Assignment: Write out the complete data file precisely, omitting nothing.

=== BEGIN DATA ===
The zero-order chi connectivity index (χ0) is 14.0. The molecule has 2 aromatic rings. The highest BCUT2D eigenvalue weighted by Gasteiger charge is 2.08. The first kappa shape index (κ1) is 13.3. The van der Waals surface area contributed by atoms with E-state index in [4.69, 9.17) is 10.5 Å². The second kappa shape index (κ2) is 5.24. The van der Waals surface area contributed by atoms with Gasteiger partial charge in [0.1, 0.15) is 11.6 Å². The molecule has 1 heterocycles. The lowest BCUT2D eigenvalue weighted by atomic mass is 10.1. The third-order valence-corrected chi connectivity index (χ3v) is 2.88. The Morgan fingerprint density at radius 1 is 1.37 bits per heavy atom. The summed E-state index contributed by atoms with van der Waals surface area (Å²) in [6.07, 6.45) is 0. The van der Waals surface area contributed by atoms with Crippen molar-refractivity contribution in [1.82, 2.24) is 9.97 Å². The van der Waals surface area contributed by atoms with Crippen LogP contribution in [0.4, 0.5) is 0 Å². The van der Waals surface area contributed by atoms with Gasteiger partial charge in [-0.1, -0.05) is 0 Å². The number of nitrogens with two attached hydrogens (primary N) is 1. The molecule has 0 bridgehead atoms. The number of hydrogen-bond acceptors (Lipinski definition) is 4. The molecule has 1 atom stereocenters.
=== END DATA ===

The zero-order chi connectivity index (χ0) is 14.0. The molecule has 2 aromatic rings. The highest BCUT2D eigenvalue weighted by Gasteiger charge is 2.08. The first kappa shape index (κ1) is 13.3. The van der Waals surface area contributed by atoms with E-state index in [4.69, 9.17) is 10.5 Å². The second kappa shape index (κ2) is 5.24. The van der Waals surface area contributed by atoms with Gasteiger partial charge in [0.1, 0.15) is 11.6 Å². The molecule has 1 heterocycles. The lowest BCUT2D eigenvalue weighted by atomic mass is 10.1. The third-order valence-corrected chi connectivity index (χ3v) is 2.88. The Morgan fingerprint density at radius 1 is 1.37 bits per heavy atom. The summed E-state index contributed by atoms with van der Waals surface area (Å²) in [6.07, 6.45) is 0. The van der Waals surface area contributed by atoms with Crippen molar-refractivity contribution in [1.82, 2.24) is 9.97 Å². The van der Waals surface area contributed by atoms with Crippen LogP contribution in [0.4, 0.5) is 0 Å². The van der Waals surface area contributed by atoms with Gasteiger partial charge in [-0.1, -0.05) is 0 Å². The number of nitrogens with two attached hydrogens (primary N) is 1. The molecule has 0 bridgehead atoms. The number of hydrogen-bond acceptors (Lipinski definition) is 4. The molecule has 1 atom stereocenters.